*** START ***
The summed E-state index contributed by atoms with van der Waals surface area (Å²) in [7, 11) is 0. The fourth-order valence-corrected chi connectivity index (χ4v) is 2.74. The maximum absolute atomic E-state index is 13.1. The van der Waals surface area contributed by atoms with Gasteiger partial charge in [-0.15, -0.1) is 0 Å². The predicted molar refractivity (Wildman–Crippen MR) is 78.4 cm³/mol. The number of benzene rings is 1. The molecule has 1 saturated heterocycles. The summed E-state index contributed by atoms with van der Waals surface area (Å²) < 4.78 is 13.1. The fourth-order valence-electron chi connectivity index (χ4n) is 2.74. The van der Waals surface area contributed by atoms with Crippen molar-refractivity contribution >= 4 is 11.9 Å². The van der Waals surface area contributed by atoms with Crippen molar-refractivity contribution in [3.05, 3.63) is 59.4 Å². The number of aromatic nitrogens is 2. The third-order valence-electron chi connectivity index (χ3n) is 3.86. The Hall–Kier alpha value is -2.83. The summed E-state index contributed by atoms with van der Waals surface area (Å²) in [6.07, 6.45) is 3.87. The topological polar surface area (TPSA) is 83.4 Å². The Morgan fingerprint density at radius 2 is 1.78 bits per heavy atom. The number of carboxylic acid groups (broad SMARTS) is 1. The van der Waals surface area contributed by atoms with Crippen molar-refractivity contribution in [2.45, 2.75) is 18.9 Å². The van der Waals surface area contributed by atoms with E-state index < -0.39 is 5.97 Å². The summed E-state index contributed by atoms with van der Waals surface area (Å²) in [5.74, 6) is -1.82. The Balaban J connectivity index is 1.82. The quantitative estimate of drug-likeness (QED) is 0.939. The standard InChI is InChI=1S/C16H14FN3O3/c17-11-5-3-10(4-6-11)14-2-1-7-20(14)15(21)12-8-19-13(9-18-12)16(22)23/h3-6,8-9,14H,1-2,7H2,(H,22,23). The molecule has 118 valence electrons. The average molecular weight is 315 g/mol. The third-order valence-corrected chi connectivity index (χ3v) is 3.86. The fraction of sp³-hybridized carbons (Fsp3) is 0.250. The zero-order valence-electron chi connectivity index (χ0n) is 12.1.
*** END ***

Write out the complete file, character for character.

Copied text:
The summed E-state index contributed by atoms with van der Waals surface area (Å²) in [7, 11) is 0. The fourth-order valence-corrected chi connectivity index (χ4v) is 2.74. The maximum absolute atomic E-state index is 13.1. The van der Waals surface area contributed by atoms with Gasteiger partial charge in [-0.15, -0.1) is 0 Å². The predicted molar refractivity (Wildman–Crippen MR) is 78.4 cm³/mol. The number of benzene rings is 1. The molecule has 1 saturated heterocycles. The summed E-state index contributed by atoms with van der Waals surface area (Å²) < 4.78 is 13.1. The fourth-order valence-electron chi connectivity index (χ4n) is 2.74. The van der Waals surface area contributed by atoms with Crippen molar-refractivity contribution >= 4 is 11.9 Å². The van der Waals surface area contributed by atoms with Crippen molar-refractivity contribution in [3.05, 3.63) is 59.4 Å². The number of aromatic nitrogens is 2. The third-order valence-electron chi connectivity index (χ3n) is 3.86. The Hall–Kier alpha value is -2.83. The summed E-state index contributed by atoms with van der Waals surface area (Å²) in [6.07, 6.45) is 3.87. The topological polar surface area (TPSA) is 83.4 Å². The Morgan fingerprint density at radius 2 is 1.78 bits per heavy atom. The number of carboxylic acid groups (broad SMARTS) is 1. The van der Waals surface area contributed by atoms with Crippen molar-refractivity contribution in [2.45, 2.75) is 18.9 Å². The van der Waals surface area contributed by atoms with E-state index < -0.39 is 5.97 Å². The summed E-state index contributed by atoms with van der Waals surface area (Å²) in [5.74, 6) is -1.82. The Balaban J connectivity index is 1.82. The quantitative estimate of drug-likeness (QED) is 0.939. The standard InChI is InChI=1S/C16H14FN3O3/c17-11-5-3-10(4-6-11)14-2-1-7-20(14)15(21)12-8-19-13(9-18-12)16(22)23/h3-6,8-9,14H,1-2,7H2,(H,22,23). The molecule has 118 valence electrons. The average molecular weight is 315 g/mol. The third-order valence-corrected chi connectivity index (χ3v) is 3.86. The fraction of sp³-hybridized carbons (Fsp3) is 0.250. The zero-order valence-electron chi connectivity index (χ0n) is 12.1.